Lindsay is the Microbiome Research Leader at the newly formed Quadram Institute in Norwich (formally Institute of Food Research), and she is also a Wellcome Trust Investigator. Her research team studies early life gut microbiota-host interactions, with a particular focus on Bifidobacterium. She has a BSc in microbiology from the University of Glasgow, a PhD in microbiology and immunology from the University of Cambridge, was a postdoctoral fellow at University College Cork, Ireland, and a Senior Lecturer at the University of East Anglia, UK. As well as loving research, Lindsay also feels passionately about engaging with others about microbiota research; discussing the impact of our resident friendly bacteria on our everyday lives and also the wider exciting world of science. She does this in a variety of ways including contributing to newspaper/magazine articles, writing blogs, giving public talks, running sessions at science festivals and at schools, and also appearing on the TV. To reach wider audiences she has recently been awarded a public engagement award from the Wellcome Trust (‘me and my microbiome’).
- 'Communicating Science' Speaker 2 | Martin J. Blaser | New York University Lagone Medical Centre
Muriel G. and George W. Singer Professor of Translational Medicine | Professor of Microbiology | Director, Human Microbiome Program | New York University Lagone Medical Centre
Martin J. Blaser is the Singer Professor of Medicine, Professor of Microbiology, and Director of the Human Microbiome Program at the NYU School of Medicine. He served as Chair of the Department of Medicine from 2000-2012. A physician and microbiologist, Dr. Blaser is interested in understanding the relationships we have with our persistently colonizing bacteria. His work focused on Campylobacter species and Helicobacter pylori, which also are model systems for understanding the interactions of residential bacteria with their hosts. Over the last 15 years, he has been actively studying the relationship of the human microbiome with health and important diseases as asthma, obesity, diabetes, and allergies. Dr. Blaser has served as President of the Infectious Diseases Society of America, Chair of the Board of Scientific Counselors of the National Cancer Institute, and Chair of the Advisory Board for Clinical Research of the NIH. He was elected to the National Academy of Medicine and the American Academy for Arts and Sciences. He holds 28 U.S. patents, and has authored over 570 original articles. Recently, he wrote Missing Microbes, a book targeted to general audiences.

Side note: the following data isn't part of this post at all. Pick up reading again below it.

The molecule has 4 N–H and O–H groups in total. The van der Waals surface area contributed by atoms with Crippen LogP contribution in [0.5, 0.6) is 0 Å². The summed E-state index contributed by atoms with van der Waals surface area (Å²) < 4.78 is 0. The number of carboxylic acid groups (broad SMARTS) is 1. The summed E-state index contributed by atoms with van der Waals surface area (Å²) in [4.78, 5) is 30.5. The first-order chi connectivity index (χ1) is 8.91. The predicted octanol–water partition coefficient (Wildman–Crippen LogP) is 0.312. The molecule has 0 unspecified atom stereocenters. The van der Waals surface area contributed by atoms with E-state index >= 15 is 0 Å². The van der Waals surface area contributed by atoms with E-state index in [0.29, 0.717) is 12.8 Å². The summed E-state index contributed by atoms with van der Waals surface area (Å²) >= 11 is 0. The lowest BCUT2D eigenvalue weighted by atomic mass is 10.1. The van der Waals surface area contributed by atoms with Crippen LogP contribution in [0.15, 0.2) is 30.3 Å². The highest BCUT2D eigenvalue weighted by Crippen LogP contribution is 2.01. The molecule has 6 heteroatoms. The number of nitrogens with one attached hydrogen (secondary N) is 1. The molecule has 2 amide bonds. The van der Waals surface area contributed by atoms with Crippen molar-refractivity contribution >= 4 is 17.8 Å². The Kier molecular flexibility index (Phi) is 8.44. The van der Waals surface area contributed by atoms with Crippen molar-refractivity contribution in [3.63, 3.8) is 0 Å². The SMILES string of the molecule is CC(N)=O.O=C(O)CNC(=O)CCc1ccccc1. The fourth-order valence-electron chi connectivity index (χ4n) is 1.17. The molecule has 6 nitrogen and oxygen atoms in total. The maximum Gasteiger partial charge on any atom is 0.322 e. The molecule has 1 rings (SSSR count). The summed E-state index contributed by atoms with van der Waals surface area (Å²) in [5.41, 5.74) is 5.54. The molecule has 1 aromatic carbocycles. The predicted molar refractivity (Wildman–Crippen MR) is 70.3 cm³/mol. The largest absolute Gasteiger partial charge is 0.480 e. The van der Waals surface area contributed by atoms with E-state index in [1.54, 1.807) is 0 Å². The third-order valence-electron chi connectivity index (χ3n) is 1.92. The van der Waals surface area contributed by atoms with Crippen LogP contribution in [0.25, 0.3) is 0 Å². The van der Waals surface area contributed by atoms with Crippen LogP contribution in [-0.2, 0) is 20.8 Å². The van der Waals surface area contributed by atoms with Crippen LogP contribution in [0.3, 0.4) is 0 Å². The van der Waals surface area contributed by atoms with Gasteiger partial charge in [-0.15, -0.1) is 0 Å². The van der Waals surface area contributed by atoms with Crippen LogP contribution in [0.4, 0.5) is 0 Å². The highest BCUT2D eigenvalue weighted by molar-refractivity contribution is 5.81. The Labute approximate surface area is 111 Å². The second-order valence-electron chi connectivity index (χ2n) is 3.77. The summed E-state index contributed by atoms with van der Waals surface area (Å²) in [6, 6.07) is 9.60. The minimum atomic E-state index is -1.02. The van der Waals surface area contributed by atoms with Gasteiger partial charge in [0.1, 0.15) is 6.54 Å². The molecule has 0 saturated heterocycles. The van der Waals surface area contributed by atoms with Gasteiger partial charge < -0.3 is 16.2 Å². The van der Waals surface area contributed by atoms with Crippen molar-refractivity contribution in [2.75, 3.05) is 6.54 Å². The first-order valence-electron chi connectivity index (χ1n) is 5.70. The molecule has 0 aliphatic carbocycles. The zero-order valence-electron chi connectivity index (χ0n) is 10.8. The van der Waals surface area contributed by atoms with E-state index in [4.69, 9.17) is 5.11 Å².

- 'Communicating Science' Speaker 3 | Paul Richards | Microbiology Society
Policy Manager | Microbiology Society
Paul works as Policy Manager at the Microbiology Society, a membership charity for scientists interested in microbes, their effects and their practical uses. Paul has worked with scientists to facilitate knowledge exchange, promote science and communicate expert advice to policy-makers and other stakeholders on topics including food security, antimicrobial resistance, and research funding, skills and infrastructure. Recently, he worked on a project and report entitled ‘Unlocking the Microbiome’, identifying opportunities and challenges for progressing emerging microbiome science and innovation.
Paul holds a PhD in Genetics from the University of Nottingham and first class degree in Zoology from the University of Sheffield, and was a JSPS Summer Program Fellow at Tohoku University, Japan. Paul has previously worked as a BBSRC Policy Intern at the Royal Society of Biology and Policy Officer at the Microbiology Society, and as spoken at several symposiums about engaging and working in science policy.
- 'Communicating Science' Speaker 4 & Host | Eleanor Bradford | Spey Communications
Partner | Spey Communications